An article two weeks ago by Fredrik Nilsson, the general manager for the Americas of IP video company Axis Communications, tried to dispel some of the myths that if you're using IP cameras, you can't put a camera (or any other IP-connected end point like a PC, encoder, access control reader) more than 330 feet or 100 meters from a switch. In his article, he also offered some suggestions for how to get around that limitation.
The issue here is that the IEEE has a 100-meter standard/specification for UTP cabling. Now, of course, you can make longer runs with standard UTP cabling, but if you're beyond the IEEE standard, then the cable isn't specified to support clean data transmission beyond that distance, and you're doing so at your own risk. Certainly some of our readers who are technicians and installers could tell you that they've run standard Ethernet cable beyond 100 meters, but I'll bet 1) that they don't do it often, and 2) if and when they do, they use the highest quality cable they can find.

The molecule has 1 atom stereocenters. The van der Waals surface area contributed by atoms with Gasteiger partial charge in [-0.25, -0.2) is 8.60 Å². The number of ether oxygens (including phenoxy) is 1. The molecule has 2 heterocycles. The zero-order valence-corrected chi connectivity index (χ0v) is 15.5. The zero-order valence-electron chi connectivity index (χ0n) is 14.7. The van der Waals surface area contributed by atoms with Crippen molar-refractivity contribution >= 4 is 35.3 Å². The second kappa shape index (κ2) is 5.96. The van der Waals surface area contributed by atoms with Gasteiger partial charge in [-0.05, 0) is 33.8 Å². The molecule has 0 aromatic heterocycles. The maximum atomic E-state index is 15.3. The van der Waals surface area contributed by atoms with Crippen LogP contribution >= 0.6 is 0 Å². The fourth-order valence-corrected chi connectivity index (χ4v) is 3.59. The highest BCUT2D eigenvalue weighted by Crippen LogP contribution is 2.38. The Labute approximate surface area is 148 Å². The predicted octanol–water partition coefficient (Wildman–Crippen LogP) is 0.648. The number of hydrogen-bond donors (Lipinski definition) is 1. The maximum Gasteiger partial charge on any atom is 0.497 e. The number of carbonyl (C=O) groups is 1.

I had a conversation this week with Ty Estes, the marketing director for Omnitron, a company which makes UTP-to-Fiber Optic media converters, and he clarified some options for going beyond that 328-feet/100-meter distance specified by the IEEE.
Here are Ty's quick tips on going the distance with IP.
- Fiber optic technology -- without any interruptions/repeaters -- can send signals up to 87 miles without degradation. That means a continuous fiber strand.
- LAN extenders exist that will earn you an additional 3,000 feet using UTP cabling
- Coaxial cable can be used for IP signaling at distances up to 1,200 feet.
- Wireless has a lot of options, and some 900Mhz wireless systems have a range of 40 miles. That's line of site, of course.
- As you push the limits of coaxial cable and UTP, you can expect signal degradation. And that may mean dropped or corrupted packets, which in turn means a decrease in bandwidth.
Feel free to use our comments area below to share your own tips for good cabling practices with UTP/Ethernet cables.
-Geoff Kohl, SecurityInfoWatch.com